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Tag:Omar VIzquel
Posted on: March 10, 2009 4:41 pm
Edited on: March 11, 2009 12:46 am
 

Going old school with the Texas Rangers

 SURPRISE, Ariz. -- Cool spring sight on Wednesday: The Texas Rangers took the field for their Cactus League game against San Francisco wearing actual, real stirrup socks.

"We're bringing back old school," said one of the instigators, reliever Eddie Guardado.

Stirrups, that old baseball staple, have gone the way of flannel uniforms over the past decade or so. Guardado recalls wearing them when he broke into the majors with Minnesota in the mid-1990s but, not long after, they went away.

Players started wearing regular socks, some with a stripe on the side modeled to look like a stirrup and others simply one color, so eventually clubs stopped ordering the stirrups.

"I guess they were like clothes that go out of style, you know?" Guardado said. "They look good, huh?"

No question. The Rangers' stirrups are blue with the good-looking "T" logo just above the ankle. Second baseman Ian Kinsler obtained a pair first, and that's what caught Guardado's attention.

Together, Kinsler and Guardado started the movement in the clubhouse. You even could say there now is a movement afoot, I suppose.

"You go around and the kids are like, 'What are you doing?'" said Guardado, who, at 38, is here as a nonroster invitee looking to extend his career into a 15th major-league season.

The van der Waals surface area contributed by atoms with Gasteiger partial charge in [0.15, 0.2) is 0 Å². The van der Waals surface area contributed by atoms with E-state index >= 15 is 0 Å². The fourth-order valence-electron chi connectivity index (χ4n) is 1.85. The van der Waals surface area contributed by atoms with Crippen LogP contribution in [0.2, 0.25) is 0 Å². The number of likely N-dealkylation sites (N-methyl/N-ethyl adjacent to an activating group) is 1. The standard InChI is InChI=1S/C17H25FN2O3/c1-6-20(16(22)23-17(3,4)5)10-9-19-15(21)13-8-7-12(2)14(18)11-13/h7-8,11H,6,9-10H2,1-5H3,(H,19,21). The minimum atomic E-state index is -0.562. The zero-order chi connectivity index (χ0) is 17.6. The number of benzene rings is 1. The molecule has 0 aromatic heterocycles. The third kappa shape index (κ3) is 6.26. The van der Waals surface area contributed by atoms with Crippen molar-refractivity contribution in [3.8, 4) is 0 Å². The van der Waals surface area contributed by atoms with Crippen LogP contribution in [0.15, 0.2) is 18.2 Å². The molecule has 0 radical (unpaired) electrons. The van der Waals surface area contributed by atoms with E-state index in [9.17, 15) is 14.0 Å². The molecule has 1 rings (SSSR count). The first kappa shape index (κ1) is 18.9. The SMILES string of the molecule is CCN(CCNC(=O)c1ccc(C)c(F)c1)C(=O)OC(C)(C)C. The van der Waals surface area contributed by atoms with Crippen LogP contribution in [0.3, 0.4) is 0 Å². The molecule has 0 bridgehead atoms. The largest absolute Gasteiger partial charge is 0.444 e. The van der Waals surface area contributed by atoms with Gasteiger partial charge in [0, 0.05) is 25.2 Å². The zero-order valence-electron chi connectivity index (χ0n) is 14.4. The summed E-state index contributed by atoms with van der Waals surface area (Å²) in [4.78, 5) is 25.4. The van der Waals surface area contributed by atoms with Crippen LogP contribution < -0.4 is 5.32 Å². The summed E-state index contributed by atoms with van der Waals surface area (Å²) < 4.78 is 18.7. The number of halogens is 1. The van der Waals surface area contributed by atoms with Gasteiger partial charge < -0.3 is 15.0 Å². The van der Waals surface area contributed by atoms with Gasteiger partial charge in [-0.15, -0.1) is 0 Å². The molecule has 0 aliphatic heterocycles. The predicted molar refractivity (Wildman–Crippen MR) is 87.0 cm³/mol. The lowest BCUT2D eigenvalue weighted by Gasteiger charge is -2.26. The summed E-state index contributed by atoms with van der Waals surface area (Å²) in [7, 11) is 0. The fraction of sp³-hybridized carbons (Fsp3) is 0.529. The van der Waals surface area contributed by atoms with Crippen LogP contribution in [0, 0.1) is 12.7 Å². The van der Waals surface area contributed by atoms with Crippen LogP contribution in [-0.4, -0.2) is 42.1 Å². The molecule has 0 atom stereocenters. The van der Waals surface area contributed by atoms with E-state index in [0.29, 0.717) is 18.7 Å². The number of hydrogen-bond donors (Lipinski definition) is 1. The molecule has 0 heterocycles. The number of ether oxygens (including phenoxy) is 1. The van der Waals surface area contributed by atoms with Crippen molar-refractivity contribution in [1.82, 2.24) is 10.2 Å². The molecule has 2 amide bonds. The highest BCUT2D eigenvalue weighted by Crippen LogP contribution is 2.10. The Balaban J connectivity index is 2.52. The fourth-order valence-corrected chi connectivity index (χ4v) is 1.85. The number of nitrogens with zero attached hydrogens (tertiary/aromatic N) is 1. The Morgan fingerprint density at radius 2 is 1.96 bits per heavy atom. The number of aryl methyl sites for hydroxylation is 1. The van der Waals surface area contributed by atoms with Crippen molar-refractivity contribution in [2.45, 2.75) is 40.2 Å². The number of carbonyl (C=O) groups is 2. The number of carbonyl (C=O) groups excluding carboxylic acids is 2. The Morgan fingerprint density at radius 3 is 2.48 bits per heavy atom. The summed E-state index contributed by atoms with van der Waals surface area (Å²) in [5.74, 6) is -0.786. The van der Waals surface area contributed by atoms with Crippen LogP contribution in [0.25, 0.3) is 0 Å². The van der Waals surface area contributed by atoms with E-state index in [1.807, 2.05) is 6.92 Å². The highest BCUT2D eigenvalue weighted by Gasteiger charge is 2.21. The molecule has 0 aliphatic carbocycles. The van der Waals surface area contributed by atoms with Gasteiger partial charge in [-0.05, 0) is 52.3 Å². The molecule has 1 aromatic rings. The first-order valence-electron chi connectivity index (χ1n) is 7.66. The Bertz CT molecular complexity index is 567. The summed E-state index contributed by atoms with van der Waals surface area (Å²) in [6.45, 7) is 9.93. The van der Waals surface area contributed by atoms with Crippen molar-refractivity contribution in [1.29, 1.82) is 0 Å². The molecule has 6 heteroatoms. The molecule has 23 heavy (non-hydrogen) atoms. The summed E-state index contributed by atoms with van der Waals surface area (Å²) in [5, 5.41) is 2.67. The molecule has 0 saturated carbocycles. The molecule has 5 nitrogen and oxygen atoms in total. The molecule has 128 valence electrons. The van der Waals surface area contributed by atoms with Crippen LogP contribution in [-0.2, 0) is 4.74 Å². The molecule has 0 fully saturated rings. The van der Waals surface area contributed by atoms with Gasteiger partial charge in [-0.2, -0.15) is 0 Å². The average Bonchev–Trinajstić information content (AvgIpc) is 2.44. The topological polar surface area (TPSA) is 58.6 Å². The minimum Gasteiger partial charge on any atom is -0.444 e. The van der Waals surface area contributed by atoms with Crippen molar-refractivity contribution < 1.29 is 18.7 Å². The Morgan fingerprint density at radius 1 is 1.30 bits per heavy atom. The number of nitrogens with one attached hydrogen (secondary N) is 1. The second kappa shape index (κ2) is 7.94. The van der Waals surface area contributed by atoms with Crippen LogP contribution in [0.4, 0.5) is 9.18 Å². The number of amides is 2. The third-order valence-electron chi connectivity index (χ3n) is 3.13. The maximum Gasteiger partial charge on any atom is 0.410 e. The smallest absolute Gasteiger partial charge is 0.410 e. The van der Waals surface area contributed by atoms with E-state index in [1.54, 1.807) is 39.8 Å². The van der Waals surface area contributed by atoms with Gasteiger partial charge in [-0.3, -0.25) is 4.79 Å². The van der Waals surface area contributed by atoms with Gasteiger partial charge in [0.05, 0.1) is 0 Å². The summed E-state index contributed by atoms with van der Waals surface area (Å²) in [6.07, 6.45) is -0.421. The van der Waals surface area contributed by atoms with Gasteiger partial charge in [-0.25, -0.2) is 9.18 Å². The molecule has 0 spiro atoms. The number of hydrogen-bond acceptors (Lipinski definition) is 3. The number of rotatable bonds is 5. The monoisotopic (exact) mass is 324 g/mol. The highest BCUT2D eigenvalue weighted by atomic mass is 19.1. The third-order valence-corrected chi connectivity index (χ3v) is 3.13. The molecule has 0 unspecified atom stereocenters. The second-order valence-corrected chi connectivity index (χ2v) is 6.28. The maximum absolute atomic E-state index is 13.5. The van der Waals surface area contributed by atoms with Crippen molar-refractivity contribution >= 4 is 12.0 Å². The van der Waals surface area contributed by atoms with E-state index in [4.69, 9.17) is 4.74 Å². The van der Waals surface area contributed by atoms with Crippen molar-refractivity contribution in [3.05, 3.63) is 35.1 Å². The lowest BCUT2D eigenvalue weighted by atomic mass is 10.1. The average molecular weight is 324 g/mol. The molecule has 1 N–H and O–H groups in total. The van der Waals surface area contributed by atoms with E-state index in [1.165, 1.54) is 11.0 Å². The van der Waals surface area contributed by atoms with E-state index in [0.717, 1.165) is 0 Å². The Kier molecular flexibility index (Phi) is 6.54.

Here's wishing Kinsler and Guardado well in their efforts to keep the Rangers in stirrups for '09. And here's hoping the old-school custom catches on throughout the game.

Likes: Love hearing the legends of young future ace pitchers Tommy Hanson (Atlanta), Rick Porcello (Detroit) and Daniel Bard (Boston) build. There is a lot of buzz around all three of these young guys, and it seems inevitable that we'll see each in the majors at some point this summer. ... It sure would be entertaining if the Netherlands eliminated the Dominican Republic from the World Baseball Classic when they play on Tuesday. ... Hope Omar Vizquel sticks around for awhile in Texas. ... The sesame seed Ahi with blueberry salsa at Richardson's Cuisine of New Mexico the other night. ... Dairy Queen. ... The chicken parmesan and the sautéed spinach at the Italian Grotto in Scottsdale.

Dislikes: I know Arizona is a state that never changes its time. I know when Daylight Savings Time hits, Arizona's clocks don't move. I know this. So what happens Saturday evening? I click out the light in my hotel room and then think, "spring forward." So like a dope, during this moment of temporary insanity around midnight, I move the bedside alarm clock forward. What's worse, is I arise Sunday morning with the sound of that alarm clock, shower, start to get dressed ... and that's when it hits me. Wait just a minute. No time change. It's only 6:30 a.m., not 7:30. Unbelievable.

Sunblock day? Yep. After a couple of cool days, it's back up in the mid-70s with a nice, warm sun here in the desert today.

Rock 'N' Roll Lyric of the Day

"Everyone I know, everywhere I go
"People need some reason to believe
"I don't know about anyone but me
"If it takes all night, that'll be all right
"If I can get you to smile before I leave"

-- Jackson Browne, Running On Empty

 

 

 

Posted on: August 29, 2008 11:08 pm
 

Angels inquire about Vizquel, McDonald, others

Bitten by multiple injuries and still shuddering at the memory of losing a handful of key players last October, the Los Angeles Angels continue casting about for a proven, veteran shortstop before Sunday's midnight EDT trade deadline.